Tomorrow's Towns

November 9, 2001

By Michael Jessen

What will our communities look like in the future? Now is the time to ask. While development may not be a pressing issue in all communities, anyone who keeps an eye on the headlines in Nelson knows that the matter of civic planning is the Heritage City's favourite bone of contention.

Even though you may not currently be concerned with the direction your community planning is headed, you could be, possibly sooner than you think.

Here's a few statistics and trends to consider: The West Kootenay population is expected to grow by a third within the next 25 years. The nation's wave of city-living baby boomers are beginning to look for rural retirement properties, places to spend their savings and RRSPs. The demographic in the United States most likely to travel -- 45 to 60 age group -- is going to increase by 10 million people in the next ten years.

In this week's column, I report on a public community planning conference held in Nelson last weekend. While it focused on that city in particular, the concepts and ideas shared at the conference relate to concerned citizens and community planning everywhere.

Housing on the airstrip; an art gallery in the diesel shop; a salmon hatchery on Cottonwood Creek; and a streetcar line along the entire waterfront and looping through downtown. Gone are the transfer station, the city works yard, and the cement plant.

Those were just some of the visions of Nelson's future invoked by 30 residents Saturday during an all-day charrette to design development of the city's waterfront. Although split into five teams, the focus groups produced remarkably similar plans.

Acting like a think tank, the citizen planners came to a consensus about what Nelson should look like in 50 or 100 years. They also agreed on many unique qualities of Nelson that should be reflected in any future development.

The population has increased to 30,000 and a lot of those people are living in a variety of housing on the city's waterfront lands. But it is also a place to work and play. There are parks, walkways, pubs, and restaurants. Retail stores are on the ground level with housing above. An eco-industrial park provides many new jobs. There is a waterfront environmental interpretation centre.

An audience of 160 assembled Saturday night to see the results of the visioning exercise. They also heard presentations from developer Harold Kalke and architect Joost Bakker.

The event was part of the Designing Communities Lecture Series organized by Jack Anderson and sponsored by Selkirk College and the Nelson District Community Resources Society. Kalke, who gave an inspiring talk during a visit last year, began by praising the beauty of Nelson.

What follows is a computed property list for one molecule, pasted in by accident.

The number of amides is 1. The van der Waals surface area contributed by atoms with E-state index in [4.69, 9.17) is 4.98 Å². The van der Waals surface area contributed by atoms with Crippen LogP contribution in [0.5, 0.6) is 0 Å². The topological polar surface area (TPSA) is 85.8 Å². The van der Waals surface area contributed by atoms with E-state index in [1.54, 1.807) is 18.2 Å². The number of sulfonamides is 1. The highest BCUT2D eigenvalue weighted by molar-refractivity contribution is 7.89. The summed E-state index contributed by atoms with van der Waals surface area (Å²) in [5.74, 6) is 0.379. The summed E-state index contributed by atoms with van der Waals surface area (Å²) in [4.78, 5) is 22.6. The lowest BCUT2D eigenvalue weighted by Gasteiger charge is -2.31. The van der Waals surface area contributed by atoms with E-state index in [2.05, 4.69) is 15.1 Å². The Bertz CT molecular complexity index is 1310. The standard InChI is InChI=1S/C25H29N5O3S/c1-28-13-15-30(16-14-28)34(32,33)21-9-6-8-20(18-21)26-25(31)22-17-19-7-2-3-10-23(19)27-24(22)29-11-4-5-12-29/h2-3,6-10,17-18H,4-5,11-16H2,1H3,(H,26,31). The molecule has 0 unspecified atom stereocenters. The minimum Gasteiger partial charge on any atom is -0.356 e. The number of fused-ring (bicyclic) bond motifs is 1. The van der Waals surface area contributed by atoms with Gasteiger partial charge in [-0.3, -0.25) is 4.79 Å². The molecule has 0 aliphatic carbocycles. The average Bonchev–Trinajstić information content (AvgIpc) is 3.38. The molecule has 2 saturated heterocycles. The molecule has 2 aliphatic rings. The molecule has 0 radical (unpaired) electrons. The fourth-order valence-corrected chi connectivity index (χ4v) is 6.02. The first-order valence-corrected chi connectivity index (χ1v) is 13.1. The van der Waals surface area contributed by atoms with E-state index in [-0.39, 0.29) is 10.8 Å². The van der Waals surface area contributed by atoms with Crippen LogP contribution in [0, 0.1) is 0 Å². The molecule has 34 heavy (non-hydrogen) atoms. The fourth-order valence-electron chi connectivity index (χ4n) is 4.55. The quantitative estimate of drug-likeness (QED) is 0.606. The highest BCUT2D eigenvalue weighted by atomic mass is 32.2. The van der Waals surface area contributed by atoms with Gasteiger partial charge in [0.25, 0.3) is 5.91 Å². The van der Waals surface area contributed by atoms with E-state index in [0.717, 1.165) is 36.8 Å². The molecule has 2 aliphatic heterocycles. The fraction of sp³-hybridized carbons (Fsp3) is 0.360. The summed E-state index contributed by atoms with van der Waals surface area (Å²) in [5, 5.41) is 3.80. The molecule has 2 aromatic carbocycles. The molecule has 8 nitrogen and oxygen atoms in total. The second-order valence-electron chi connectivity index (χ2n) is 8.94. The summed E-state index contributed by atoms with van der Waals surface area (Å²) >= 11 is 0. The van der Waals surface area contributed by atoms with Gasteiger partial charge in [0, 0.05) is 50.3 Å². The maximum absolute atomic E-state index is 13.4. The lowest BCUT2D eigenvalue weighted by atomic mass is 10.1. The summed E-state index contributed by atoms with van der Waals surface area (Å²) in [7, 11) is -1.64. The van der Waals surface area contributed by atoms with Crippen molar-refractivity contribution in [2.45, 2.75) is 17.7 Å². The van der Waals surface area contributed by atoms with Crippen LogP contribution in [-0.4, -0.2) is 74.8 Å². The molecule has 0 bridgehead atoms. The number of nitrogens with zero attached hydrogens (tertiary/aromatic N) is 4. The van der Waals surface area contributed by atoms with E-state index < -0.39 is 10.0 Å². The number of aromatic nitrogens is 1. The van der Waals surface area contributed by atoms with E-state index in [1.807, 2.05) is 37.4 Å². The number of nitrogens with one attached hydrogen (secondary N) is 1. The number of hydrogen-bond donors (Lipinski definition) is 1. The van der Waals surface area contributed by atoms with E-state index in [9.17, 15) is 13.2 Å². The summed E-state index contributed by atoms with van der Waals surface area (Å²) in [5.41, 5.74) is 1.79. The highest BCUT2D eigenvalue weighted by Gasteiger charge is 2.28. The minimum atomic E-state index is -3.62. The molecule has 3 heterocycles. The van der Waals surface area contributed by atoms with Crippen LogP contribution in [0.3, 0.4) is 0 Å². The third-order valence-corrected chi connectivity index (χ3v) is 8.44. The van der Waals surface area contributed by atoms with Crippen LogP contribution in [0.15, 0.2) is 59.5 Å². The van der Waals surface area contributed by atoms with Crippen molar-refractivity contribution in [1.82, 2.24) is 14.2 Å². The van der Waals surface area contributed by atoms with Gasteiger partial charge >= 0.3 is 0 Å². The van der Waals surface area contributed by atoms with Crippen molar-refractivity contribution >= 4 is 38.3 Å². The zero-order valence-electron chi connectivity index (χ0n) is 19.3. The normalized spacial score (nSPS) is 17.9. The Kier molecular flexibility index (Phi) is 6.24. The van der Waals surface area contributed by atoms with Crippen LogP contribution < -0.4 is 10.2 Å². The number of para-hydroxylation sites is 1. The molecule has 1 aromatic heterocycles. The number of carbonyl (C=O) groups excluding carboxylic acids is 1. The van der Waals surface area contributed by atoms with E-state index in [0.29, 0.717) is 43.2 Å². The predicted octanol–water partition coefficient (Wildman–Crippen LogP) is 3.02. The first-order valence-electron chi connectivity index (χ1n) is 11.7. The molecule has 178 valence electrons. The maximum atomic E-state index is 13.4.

"I am just amazed at the uniqueness of the streets, the houses," he said. "The place is gently fitted into the environment." He stressed the need to establish design principles, a mission and a vision to guide strategies for waterfront development.

Saying he had looked at Nelson's Official Community Plan, Kalke added that someone is not paying attention to it with regard to existing and proposed waterfront development.

Bakker also praised Nelson, saying he was particularly impressed with the vitality and diversity of Baker Street.

Both Kalke and Bakker emphasized the importance of guiding the inevitable future waterfront growth. "Focus on the occupants," said Kalke. "Design the built environment for the occupants."

"Build for residents, not tourists," said Bakker. "The tourists will come if it works for the residents."

They each also accented the need for public involvement. "Make sure you have enormous community participation," said Bakker. "This is a long term enterprise."

"Infect the maximum number of people that have anything to do with the future of the community," said Kalke. "Talk about the future of Nelson at your dinner table."

One of the focus groups had an area at the western end of the waterfront set aside for "big box" stores where they would be closer to major highways. "We need to anticipate alternate locations for stuff that comes by default," said one of the team members.

Bakker said it is possible to accommodate a big box store in a manner conducive to the community.

"Don't underestimate your negotiating power with big box developers," Bakker added. "You have more strength and clout with them than you may realize."

Members of the city's Advisory Planning Commission and chair Ted Ryan said he learned a lot from the visioning exercise. The commission is to report to city council next March what principles should guide waterfront development.

In the meantime, the commission will conduct additional public consultation to gain further input. Kalke said this was just the starting day. "Don't lose the momentum."

"Growth -- get ready for it and it will come, especially since post-September 11," concluded Kalke. "Good growth will come, you just haven't embraced it yet."

ONE SMALL STEP - Think about what is important about your community. Be precise about what you want to preserve. Image the kind of growth and development that you want. Communicate all this the local planning commission and city council. If the people lead, the leaders will follow.

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